Tagged with: Differentiation
Vision without execution is hallucination. Some say Thomas Edison said that. Others say Einstein. Whoever said it got it right. The ability to execute is inherent in good strategy.
In last week’s column, we discussed the importance of finding your “why” — the reason your company does what it does beyond making money.
Why do we pay $1,000 for an iPhone X? Why do we pay $5 for a cup of coffee? Many companies struggle to find their “why,” also known as their company…
Early and often over the history of this column our counsel has been about the importance of strategy in marketing our products and services and in the company mission.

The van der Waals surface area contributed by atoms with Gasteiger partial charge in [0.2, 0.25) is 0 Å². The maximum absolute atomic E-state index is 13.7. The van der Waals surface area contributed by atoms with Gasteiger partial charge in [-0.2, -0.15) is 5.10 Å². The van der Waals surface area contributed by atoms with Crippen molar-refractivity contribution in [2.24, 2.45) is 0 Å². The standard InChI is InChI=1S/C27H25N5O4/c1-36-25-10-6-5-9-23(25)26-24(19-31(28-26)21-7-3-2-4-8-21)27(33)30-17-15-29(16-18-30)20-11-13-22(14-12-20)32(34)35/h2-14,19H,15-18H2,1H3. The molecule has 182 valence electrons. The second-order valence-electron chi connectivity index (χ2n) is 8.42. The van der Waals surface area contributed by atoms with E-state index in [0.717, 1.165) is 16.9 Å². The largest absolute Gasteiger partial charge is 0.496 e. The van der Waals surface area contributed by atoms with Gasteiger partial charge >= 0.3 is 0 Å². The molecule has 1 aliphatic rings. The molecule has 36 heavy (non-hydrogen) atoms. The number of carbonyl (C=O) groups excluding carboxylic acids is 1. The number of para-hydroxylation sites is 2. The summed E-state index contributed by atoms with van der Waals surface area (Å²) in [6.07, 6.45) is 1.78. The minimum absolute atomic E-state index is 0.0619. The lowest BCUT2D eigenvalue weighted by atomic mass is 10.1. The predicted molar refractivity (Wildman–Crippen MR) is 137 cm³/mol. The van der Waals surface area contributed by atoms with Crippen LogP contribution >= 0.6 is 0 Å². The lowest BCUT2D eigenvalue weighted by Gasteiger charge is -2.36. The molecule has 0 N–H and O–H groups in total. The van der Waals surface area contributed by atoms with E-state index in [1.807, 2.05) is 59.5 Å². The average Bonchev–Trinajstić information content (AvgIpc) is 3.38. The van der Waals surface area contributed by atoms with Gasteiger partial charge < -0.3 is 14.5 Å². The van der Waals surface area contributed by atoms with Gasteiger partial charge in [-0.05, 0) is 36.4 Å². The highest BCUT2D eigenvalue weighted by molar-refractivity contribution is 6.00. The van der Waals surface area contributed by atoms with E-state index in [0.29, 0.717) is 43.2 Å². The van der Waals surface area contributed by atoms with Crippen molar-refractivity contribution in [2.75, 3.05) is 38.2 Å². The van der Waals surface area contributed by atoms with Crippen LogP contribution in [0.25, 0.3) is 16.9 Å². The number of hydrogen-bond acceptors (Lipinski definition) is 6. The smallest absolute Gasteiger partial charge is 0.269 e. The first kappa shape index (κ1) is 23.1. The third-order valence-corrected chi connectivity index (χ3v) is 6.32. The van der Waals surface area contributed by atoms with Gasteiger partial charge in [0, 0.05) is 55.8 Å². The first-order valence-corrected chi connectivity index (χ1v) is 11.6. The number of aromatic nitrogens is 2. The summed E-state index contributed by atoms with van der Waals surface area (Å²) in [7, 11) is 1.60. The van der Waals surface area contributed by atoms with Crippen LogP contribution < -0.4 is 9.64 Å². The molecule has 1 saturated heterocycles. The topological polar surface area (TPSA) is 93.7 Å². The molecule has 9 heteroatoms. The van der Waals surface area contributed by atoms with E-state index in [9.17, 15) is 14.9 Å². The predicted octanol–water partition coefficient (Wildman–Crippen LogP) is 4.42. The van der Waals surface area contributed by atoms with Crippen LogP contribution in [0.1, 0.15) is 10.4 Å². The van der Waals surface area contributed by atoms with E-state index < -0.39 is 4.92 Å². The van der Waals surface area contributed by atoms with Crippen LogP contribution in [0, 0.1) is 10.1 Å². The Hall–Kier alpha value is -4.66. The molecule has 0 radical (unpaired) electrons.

According to a recent report, Stark County’s population will continue to decrease, get older and have fewer dollars if our community stays on its current trajectory.
Silly and sentimental. Advertisers play it safe this year. According to Nielsen, 51 percent of viewers prefer watching the Super Bowl commercials to watching the big game itself.
Super Bowl advertisers are known for using Trojan horse strategy to slip their ad messages inside our gated minds. The strategy relies on creating commercials so entertaining and popular, culturally or socially relevant, silly or sentimental that viewers actually want to pay attention...
In Super Bowl advertising, it might be the year of the familiar — familiar advertisers, familiar celebrities, familiar teasers, familiar promotional stunts and humor. Familiar is not all bad.
Charlie Munger knows a bit about making money. Charlie, 94, is worth close to $2 billion. He is the very longtime partner of Warren Buffett, 87.
Making predictions is risky business, but putting our heads in the sand might be even riskier...